Dry and cracked earth in the desert plains of nothern Ethiopia. Drought has not been as devastating to Ethiopians as their own autocratic governments, says Bill Easterly. Photo by: Siegfried Modola / IRIN

Aid ending up in the hands of autocratic rulers can do more harm than good. Ethiopia is a classic example of such a phenomenon, William Easterly says.

In the 1980s, the military junta Derg forced Ethiopians to resettle in the southern lowlands by denying people access to relief supplies sent by foreigners. The Derg refused to give food and medicine to those who resisted the resettlement plan.

That decade, the African nation experienced what many consider to be one of the worst famines in the continent.

“If it were possible to sum up in one sentence Ethiopia’s struggles with famine over the past quarter-century, I’d suggest this: It’s not the rains, it’s the rulers … drought has not been as devastating to Ethiopians as their own autocratic governments,” Easterly writes in a Wall Street Journal article reviewing “Famines and Foreigners,” a book by Peter Gill on how foreigners “unwittingly” support Ethiopia’s autocratic rulers.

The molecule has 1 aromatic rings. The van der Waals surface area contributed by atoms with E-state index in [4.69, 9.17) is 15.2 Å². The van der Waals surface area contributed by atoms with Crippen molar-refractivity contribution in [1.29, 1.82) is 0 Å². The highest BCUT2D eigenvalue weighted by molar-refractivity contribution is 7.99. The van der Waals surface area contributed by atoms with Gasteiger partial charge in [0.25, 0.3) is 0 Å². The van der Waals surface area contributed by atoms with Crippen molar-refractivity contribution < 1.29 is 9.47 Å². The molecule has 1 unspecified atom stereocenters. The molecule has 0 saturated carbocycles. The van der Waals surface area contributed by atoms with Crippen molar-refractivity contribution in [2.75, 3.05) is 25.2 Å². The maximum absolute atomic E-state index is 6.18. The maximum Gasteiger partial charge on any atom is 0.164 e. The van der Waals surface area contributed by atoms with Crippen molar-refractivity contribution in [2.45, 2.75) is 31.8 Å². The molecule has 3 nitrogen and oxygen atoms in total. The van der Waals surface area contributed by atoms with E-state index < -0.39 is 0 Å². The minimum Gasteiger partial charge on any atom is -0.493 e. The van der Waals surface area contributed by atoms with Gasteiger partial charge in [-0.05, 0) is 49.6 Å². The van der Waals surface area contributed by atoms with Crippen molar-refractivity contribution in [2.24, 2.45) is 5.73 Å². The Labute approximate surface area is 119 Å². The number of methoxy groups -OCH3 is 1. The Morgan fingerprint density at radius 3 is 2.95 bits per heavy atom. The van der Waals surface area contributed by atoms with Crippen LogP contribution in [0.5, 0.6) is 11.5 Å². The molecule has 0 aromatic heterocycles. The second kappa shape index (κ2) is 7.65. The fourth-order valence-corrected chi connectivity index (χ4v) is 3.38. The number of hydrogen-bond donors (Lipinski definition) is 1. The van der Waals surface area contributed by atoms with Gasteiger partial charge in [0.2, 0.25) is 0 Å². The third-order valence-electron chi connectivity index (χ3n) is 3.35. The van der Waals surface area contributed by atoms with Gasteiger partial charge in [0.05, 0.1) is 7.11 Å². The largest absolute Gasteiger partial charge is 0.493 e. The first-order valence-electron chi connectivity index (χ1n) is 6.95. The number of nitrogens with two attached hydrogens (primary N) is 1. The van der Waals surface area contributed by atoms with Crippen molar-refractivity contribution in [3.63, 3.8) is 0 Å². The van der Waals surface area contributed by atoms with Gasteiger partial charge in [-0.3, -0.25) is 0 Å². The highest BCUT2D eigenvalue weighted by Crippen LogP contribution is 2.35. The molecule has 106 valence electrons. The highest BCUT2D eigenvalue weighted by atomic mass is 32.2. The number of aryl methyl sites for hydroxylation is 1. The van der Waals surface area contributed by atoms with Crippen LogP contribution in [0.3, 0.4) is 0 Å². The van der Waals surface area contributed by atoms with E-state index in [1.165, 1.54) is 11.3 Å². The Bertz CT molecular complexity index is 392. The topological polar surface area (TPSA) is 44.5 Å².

Not much has changed in Ethiopia despite the aid, the economics professor argues.

Incumbent Ethiopian Prime Minister Meles Zenawi, who has been accused by non-governmental organization Human Rights Watch of “war crimes and crimes against humanity,” is making “ life awkward for Westerners who want to aid Ethiopians,” Easterly says.

“In recent years, donors have steered aid away from Ethiopia’s central government and toward local governments. Such efforts have had little effect, though, since the former controls the latter. If anything, the Meles regime has become harsher still,” Easterly says.

About the author

  • Ma. Rizza Leonzon

    As a former staff writer, Rizza focused mainly on business coverage, including key donors such as the Asian Development Bank and AusAID.